But how does this matter to the Jati Varna matrix? The initial conception of Varna sees it as a natural order of things (not unlike stratification seen in most ancient societies). Moreover, this conception is in no way rejected by the Sramana traditions even Buddhism – thought Buddha did not give Varna the emphasis it received from the Vedic Brahmanas.  Even today caste is practiced in the Jainas. So how did the conception of Karmic retribution affect this system? The answer seems obvious enough. It meant that the position of one in the Varna hierarchy could be justified as the fruit of Karma of previous births and not only as a Natural order. In other words, the ritual status was awarded to certain births for their good Karma and vice-versa. In many ways, Karmic retribution is a fundamental shift from the “this-worldly” ways of the composers of Rigveda.

This change is captured in the Bhagavat Gita, arguably the most important book of the Hindu canon. While there continue to be many interpretations of the doctrine of Karma espoused in the Gita, the one reading tells us to fulfill the Dharma (of your Varna/ Position/ Situation) with the implication that it would result in Good Karma and better Rebirths – the ultimate aim of Moksha notwithstanding. That indeed seems to be one of the simplistic messages of the Gita which would have begun spreading in the society with the final versions of Mahabharata. The prescriptive Manusmriti is one thing, but the bonafide revelation of Gita is another (though it is not my point that Karmic retribution is the core message of Gita but it is hard to argue against it being a vehicle of the spread of these memes). This doesn’t mean that Varna became birth-based at this moment in history – it is fair to assume it always was at least partially birth-based though more flexible. But we can state that at this stage, one’s Birth became Karma-based and Varna also became inextricably linked to Karma.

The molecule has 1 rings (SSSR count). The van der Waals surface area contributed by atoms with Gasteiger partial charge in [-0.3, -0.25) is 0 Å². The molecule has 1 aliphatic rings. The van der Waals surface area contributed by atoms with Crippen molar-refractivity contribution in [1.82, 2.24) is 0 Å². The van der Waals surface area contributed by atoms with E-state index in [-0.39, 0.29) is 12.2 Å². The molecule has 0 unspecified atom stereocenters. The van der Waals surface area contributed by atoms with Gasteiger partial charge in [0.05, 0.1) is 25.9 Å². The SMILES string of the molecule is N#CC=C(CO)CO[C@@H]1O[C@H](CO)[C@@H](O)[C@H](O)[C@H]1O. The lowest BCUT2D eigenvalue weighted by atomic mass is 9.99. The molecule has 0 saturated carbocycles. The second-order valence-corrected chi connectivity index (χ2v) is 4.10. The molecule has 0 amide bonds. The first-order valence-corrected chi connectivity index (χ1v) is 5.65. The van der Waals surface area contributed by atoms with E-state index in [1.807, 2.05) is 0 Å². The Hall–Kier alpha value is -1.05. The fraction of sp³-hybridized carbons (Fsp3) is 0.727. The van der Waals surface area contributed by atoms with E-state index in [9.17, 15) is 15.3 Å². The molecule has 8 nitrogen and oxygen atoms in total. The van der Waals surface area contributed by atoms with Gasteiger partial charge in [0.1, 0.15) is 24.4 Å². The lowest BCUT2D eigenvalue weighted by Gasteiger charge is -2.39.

This could have resulted in two primary effects:

  • It would mitigate the sense of injustice perceived by sections of the society who had it tough. The injustice of birth was not injustice but the karmic justice of previous births.
  • It associated “ritual Varna hierarchy and division of labor” with moral dimension (Karma of previous birth). Potentially this moral dimension would buttress the existing Varna hierarchy.

It’s easy to imagine how this would in turn result in decreasing porousness between Varnas. Incidentally, this is attested through the first/second-century inscription near Nasik by Brahmana Satavahana Queen Gotami, which praises how her son prevented the mixing of the Varnas. This is one of the most solidly dated references against the mixing of Varnas (as it is an inscription) issued by a political authority (not just religious abstractions).